Lent Reading Challenge: Romans 15

The Challenge for the rest of Lent:

– Read. One chapter in the Bible each day until Easter.  We started with Mark, and now are reading Romans.
– Pray. 10 minutes, twice a day.  No distractions, not multitasking.  Just spend time with God.
– Give. A full tithe (10% of your income) each Sunday through Easter.
Don’t do this religiously, do it relationally.  Scripture says in James 4:8, “Draw near to God, and He will draw near to you.”  Engage this challenge prayerfully and openly, asking God to reveal Himself throughout these coming days.  Be aware and alert to the things God may be showing you.  They may be thoughts that just pop up, experiences that you have, or even just impulses that you may sense.  Also be aware that Satan, the enemy, will seek to throw you off.  Scripture calls us to put on the Full Armor of God, that we can stand against the schemes of the devil.
The book of Romans is somewhat of a different genre of biblical writing.  Mark is one of four Gospels, books that specifically tell the narrative of the life of Jesus Christ.  Romans, however, is a letter and is more theological in nature.  This means that, rather than introducing you to Jesus the person, it is seeking to explain the mission of Jesus and the impact of His life; what it means to believe in Him.
Romans one of the longest letters that Paul wrote and is, essentially, a summary of the plan of salvation.  It’s structure, which is commonly referred to as “sin, salvation, sanctification” or  “guilt, grace, gratitude,” has become the precedent for many contemporary writings and the general presentation of the Gospel as well.  The book covers the need for a Savior (chapters 1-3), the impact of The Savior (chapters 4-11), and the call of the Savior to a renewed life (chapters 12-16).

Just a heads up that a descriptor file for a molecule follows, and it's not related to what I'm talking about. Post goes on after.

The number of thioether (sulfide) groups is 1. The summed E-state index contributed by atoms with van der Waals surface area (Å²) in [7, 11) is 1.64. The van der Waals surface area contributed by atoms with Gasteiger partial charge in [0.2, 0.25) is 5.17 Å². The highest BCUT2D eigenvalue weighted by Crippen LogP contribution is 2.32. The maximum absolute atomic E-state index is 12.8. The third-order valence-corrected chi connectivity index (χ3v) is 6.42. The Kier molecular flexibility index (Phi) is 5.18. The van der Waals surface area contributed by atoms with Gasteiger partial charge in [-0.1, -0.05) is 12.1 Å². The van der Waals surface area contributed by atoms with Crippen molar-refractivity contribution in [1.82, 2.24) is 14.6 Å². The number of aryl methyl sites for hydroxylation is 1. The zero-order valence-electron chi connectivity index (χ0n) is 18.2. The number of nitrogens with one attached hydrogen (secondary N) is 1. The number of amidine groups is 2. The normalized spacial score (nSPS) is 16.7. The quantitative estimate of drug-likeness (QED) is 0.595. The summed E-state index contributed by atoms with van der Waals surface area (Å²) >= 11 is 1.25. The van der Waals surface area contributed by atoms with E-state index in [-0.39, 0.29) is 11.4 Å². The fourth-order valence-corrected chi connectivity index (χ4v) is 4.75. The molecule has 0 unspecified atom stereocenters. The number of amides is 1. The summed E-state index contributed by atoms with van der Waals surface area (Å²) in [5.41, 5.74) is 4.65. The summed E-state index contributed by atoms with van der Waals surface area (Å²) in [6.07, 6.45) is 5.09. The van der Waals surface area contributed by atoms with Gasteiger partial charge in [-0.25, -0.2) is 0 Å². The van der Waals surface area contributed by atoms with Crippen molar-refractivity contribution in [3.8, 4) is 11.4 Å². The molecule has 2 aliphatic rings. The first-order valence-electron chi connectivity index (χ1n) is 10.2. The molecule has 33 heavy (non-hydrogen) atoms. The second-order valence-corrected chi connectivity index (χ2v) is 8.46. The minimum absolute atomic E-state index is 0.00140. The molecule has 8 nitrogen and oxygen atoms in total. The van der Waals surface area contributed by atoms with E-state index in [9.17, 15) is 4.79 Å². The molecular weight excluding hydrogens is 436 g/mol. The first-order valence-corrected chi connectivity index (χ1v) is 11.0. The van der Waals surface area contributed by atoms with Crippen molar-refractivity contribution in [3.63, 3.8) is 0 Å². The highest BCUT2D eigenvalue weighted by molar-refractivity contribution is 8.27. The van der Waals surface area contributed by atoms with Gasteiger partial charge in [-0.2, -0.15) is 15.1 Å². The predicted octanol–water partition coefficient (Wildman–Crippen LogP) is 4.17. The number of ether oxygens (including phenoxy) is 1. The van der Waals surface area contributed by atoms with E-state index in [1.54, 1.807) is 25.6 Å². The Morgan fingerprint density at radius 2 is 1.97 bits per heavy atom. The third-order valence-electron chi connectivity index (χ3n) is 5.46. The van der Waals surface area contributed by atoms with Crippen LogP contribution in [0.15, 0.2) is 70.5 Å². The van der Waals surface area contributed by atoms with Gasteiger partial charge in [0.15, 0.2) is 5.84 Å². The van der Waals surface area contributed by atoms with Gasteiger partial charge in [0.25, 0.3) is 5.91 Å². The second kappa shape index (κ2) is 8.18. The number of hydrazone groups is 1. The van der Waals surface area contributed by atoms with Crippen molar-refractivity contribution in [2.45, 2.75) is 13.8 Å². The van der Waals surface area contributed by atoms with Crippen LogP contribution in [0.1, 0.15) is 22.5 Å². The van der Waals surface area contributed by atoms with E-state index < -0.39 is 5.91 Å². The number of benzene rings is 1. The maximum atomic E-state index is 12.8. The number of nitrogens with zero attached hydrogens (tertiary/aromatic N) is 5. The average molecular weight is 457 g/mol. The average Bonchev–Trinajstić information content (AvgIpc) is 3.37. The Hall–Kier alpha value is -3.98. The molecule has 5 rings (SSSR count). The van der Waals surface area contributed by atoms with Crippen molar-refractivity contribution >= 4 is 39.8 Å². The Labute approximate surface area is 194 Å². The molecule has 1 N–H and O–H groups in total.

Read Romans 15

Questions for Reflection:
1. Read Philippians 2:5-11.  Paul encourages believers to have the same “attitude of mind” toward each other as Christ had.  In light of the Philippians passage, what does this mean to you?  How does it impact the way you interact with other people?  What does Paul say the intended outcome of acting in this way is?
2. Paul believes that the believers in Rome know all of the things that he has written, yet he writes them boldly to “remind” them.  What do you think he means by this?  How does this have bearing on our worship services and the reading and proclaiming of God’s Word?
3. As he begins to close his letter, Paul talks about his future plans.  He urges them to “join me in my struggle by praying to God for me.”  Have you ever thought about prayer in this way?  How does it impact your prayer life?


Pray for yourself, that you may indeed have the same “attitude of mind” towards others, both believers and non-believers, as Christ had and has for us.
Pray for Hopkins Community Church, that we would boldly proclaim the Gospel of Jesus Christ, especially in this Holy Week leading up to Easter.
Pray for the Hopkins Community, that hearts would be softened to the message of the Gospel.
Be sure to spend time listening too; prayer is a conversation.  “Be still and know that I am God.”  Psalm 46:10

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